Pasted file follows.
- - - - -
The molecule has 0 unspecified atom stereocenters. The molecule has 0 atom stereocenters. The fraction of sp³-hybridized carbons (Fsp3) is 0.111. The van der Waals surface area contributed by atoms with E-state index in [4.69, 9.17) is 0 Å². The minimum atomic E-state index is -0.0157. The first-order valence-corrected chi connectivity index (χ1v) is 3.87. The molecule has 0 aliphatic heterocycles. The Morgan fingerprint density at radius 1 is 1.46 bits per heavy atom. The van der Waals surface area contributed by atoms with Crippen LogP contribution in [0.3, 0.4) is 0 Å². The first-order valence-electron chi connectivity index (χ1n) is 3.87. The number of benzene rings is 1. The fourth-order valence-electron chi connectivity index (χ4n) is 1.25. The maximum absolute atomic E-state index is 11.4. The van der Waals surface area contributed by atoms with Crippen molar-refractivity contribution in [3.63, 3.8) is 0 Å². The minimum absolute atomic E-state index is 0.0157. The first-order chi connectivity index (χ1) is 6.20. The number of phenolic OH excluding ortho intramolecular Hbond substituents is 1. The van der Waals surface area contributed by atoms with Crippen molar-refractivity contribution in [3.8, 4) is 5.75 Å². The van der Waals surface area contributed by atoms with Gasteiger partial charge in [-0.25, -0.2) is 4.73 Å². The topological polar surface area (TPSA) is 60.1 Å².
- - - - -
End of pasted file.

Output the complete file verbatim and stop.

The molecule has 0 unspecified atom stereocenters. The molecule has 0 atom stereocenters. The fraction of sp³-hybridized carbons (Fsp3) is 0.111. The van der Waals surface area contributed by atoms with E-state index in [4.69, 9.17) is 0 Å². The minimum atomic E-state index is -0.0157. The first-order valence-corrected chi connectivity index (χ1v) is 3.87. The molecule has 0 aliphatic heterocycles. The Morgan fingerprint density at radius 1 is 1.46 bits per heavy atom. The van der Waals surface area contributed by atoms with Crippen LogP contribution in [0.3, 0.4) is 0 Å². The first-order valence-electron chi connectivity index (χ1n) is 3.87. The number of benzene rings is 1. The fourth-order valence-electron chi connectivity index (χ4n) is 1.25. The maximum absolute atomic E-state index is 11.4. The van der Waals surface area contributed by atoms with Crippen molar-refractivity contribution in [3.63, 3.8) is 0 Å². The minimum absolute atomic E-state index is 0.0157. The first-order chi connectivity index (χ1) is 6.20. The number of phenolic OH excluding ortho intramolecular Hbond substituents is 1. The van der Waals surface area contributed by atoms with Crippen molar-refractivity contribution in [3.8, 4) is 5.75 Å². The van der Waals surface area contributed by atoms with Gasteiger partial charge in [-0.25, -0.2) is 4.73 Å². The topological polar surface area (TPSA) is 60.1 Å².